Good Faith Estimate 101

What is the GFE Document?

Good Faith Estimate 101
July 1, 2015

The Good Faith Estimate (GFE) is a document that lenders are required to give you within three business days of your submission of a loan application, unless the application was rejected prior to that three-day period. The GFE, along with the Truth-in-Lending form (TIL), summarizes important information about your loan terms and costs so that you can make better comparisons between loan offers and not be blindsided by unexpected costs.

The GFE covers the terms of your loan and the costs to expect at closing, while the TIL covers the annual percentage rate (APR) of your loan and the overall costs — total amount paid over time (assuming regular payments), breakdown of the finance charges, and similar long-term costs based on the interest rate and other information from the GFE. The presence of a GFE doesn't mean that you have agreed to buy the home or that the lender has agreed to loan you money. It's an outline of the costs and terms should both parties decide to proceed.

The GFE is typically a three-page document and the format may vary slightly from lender, but it must contain the same set of information.

  • Basic Information – The name and address of borrower and the property to which the mortgage loan applies..

  • Dates – Since the GFE is an estimate based on conditions at the time, such as the interest rate and understood value of the home, the GFE will contain several important dates. The date of preparation is the baseline, with the applicable interest rate for that point in time, and the expiration date tells you for how long the GFE information is valid. If an interest rate lock is available on your loan, there will be an expiration date for that offer as well. For floating rates, the GFE defines the lock down period — how many days before closing that the rate must be locked..

  • Loan Terms – The basic loan information — size, term, initial interest rate plus rules of rate changes for variable rate loans, monthly payments, and disclosure of any other features such as prepayment penalties or presence of balloon payments..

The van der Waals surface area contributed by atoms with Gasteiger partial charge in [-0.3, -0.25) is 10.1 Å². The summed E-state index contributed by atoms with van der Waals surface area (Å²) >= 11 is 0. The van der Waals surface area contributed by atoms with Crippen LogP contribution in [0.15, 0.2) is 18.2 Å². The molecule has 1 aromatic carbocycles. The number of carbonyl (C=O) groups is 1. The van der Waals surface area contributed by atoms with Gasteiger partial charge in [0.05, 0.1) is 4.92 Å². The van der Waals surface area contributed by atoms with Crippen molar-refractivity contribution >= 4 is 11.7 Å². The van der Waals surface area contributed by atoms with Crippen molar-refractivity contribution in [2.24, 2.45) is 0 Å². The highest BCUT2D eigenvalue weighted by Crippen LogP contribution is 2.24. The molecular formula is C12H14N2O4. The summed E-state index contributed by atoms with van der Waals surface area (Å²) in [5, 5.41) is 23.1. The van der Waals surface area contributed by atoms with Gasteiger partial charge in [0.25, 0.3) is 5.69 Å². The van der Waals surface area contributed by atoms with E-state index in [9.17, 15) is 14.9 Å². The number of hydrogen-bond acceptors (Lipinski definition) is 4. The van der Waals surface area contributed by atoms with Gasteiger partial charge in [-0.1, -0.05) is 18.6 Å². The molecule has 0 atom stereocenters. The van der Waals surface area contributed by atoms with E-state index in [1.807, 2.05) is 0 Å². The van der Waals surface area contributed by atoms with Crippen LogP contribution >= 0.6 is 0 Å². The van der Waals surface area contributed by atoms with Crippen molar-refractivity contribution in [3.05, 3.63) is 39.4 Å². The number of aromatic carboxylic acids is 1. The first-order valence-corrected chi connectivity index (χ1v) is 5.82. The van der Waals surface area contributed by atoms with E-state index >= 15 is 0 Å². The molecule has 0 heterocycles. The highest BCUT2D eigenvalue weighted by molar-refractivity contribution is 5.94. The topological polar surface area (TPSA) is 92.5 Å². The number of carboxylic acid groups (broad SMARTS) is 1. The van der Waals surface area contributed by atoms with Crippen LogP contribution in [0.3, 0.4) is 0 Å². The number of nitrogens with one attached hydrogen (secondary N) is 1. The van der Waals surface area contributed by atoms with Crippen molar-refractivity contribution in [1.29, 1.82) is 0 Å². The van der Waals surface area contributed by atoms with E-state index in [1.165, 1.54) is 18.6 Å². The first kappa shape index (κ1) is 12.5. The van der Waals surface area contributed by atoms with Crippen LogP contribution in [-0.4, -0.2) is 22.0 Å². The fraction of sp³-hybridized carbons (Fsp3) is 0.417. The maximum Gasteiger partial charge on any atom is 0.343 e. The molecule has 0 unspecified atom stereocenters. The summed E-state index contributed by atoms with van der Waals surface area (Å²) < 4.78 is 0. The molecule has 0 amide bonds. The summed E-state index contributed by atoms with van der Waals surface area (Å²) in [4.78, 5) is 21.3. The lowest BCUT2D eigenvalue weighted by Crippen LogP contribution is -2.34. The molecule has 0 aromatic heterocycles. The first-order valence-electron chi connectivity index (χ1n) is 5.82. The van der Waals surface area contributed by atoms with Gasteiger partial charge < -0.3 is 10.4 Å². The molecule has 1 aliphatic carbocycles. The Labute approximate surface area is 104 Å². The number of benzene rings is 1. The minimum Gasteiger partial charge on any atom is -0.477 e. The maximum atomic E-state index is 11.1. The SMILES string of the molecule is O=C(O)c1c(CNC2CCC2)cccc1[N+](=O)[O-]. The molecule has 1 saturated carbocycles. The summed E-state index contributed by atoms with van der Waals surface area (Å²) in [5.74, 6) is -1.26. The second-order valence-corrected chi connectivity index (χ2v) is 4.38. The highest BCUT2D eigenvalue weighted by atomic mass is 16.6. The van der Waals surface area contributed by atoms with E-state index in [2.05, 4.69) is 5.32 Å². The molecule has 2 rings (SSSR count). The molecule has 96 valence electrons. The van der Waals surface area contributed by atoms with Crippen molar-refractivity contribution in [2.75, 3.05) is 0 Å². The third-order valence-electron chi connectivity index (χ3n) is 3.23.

• Escrow – If an escrow account was required for the interest rate you were quoted and/or is included in the pricing, that information must be disclosed..

  • Closing Cost Summary – The expected closing costs under the GFE terms. Essentially, it is closing costs plus whatever escrow money is required, with any applicable closing credits subtracted..

  • Origination Charges – A summary of all the lender's charges for the loan, such as processing fees. It will not be itemized in the GFE. If the interest rate in the GFE requires paying points, the points information is included as well..

  • Other Settlement Services – These are the other costs associated with the loan that the lender doesn't control. Examples are appraisal fees and deed recording costs with your local government entity. These charges should be similar among different lenders' GFEs.

  • Settlement Information – This outlines the charges that can and cannot change at settlement. A GFE commits the lender to the quoted interest rate and points until the expiration date of the GFE. Some service costs are allowed to increase by up to 10% during that time, such as title service fees, as long as you are using a lender-approved provider. Using your own non-approved provider takes the lender off the hook for changes. Other fees that are out of the lender's control, such as homeowner's insurance premiums, can change.

The GFE includes a trade-off table that allows you to compare three different combinations of points and interest rate from that lender, and the shopping chart allows space to hand-write offers from different lenders for comparison.

Keep in mind that as the loan is processed, new information may be uncovered that releases the lender from the GFE terms. For example, if an appraisal is significantly off from the estimated value of your home used in the GFE, the application process must start over and a new GFE and TIL will be required based on that new information.

Refinancing in some cases does not require an updated appraisal, such as for FHA streamline loans, so in those cases, you must decide whether an appraisal would be to your advantage. A higher appraisal could help secure a lower interest rate, among other benefits.

The GFE as a separate form is in its last days. The Consumer Finance Protection Bureau (CFPB) issued a ruling combining the GFE, TIL and the HUD-1 settlement statement into two new, more consumer-friendly documents: the Loan Estimate and the Closing Disclosure. The same information is included, just in a different format. This new format is scheduled to begin on August 1, 2015, but may be delayed. Examples of the new forms may be found here.

Regardless of the format, the GFE or its replacement contains important information for you to consider as you review your mortgage loan options. Review the information carefully, use the information for comparison-shopping — and most importantly, if you do not understand any of the information, ask. Feel free to bounce your questions off a MoneyTips mortgage professional. Misunderstandings can cost you thousands of dollars over the years of a loan.

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